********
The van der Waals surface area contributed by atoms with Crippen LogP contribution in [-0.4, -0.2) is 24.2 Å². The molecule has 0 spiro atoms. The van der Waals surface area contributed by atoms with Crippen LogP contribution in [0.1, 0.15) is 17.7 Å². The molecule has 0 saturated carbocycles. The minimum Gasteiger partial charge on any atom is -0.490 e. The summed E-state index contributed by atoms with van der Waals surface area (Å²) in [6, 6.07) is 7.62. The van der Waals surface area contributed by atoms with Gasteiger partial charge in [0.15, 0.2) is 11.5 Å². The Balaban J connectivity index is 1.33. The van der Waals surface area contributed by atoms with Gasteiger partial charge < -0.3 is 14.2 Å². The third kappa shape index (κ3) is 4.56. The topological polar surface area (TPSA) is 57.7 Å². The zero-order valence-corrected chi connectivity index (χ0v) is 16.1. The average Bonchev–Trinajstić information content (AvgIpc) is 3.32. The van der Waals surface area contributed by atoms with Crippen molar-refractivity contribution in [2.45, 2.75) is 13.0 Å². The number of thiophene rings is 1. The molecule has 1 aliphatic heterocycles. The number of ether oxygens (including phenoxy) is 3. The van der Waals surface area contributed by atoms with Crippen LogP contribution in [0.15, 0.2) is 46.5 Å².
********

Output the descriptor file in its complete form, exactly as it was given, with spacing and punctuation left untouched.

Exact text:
The van der Waals surface area contributed by atoms with Crippen LogP contribution in [-0.4, -0.2) is 24.2 Å². The molecule has 0 spiro atoms. The van der Waals surface area contributed by atoms with Crippen LogP contribution in [0.1, 0.15) is 17.7 Å². The molecule has 0 saturated carbocycles. The minimum Gasteiger partial charge on any atom is -0.490 e. The summed E-state index contributed by atoms with van der Waals surface area (Å²) in [6, 6.07) is 7.62. The van der Waals surface area contributed by atoms with Gasteiger partial charge in [0.15, 0.2) is 11.5 Å². The Balaban J connectivity index is 1.33. The van der Waals surface area contributed by atoms with Gasteiger partial charge < -0.3 is 14.2 Å². The third kappa shape index (κ3) is 4.56. The topological polar surface area (TPSA) is 57.7 Å². The zero-order valence-corrected chi connectivity index (χ0v) is 16.1. The average Bonchev–Trinajstić information content (AvgIpc) is 3.32. The van der Waals surface area contributed by atoms with Crippen molar-refractivity contribution in [2.45, 2.75) is 13.0 Å². The number of thiophene rings is 1. The molecule has 1 aliphatic heterocycles. The number of ether oxygens (including phenoxy) is 3. The van der Waals surface area contributed by atoms with Crippen LogP contribution in [0.15, 0.2) is 46.5 Å².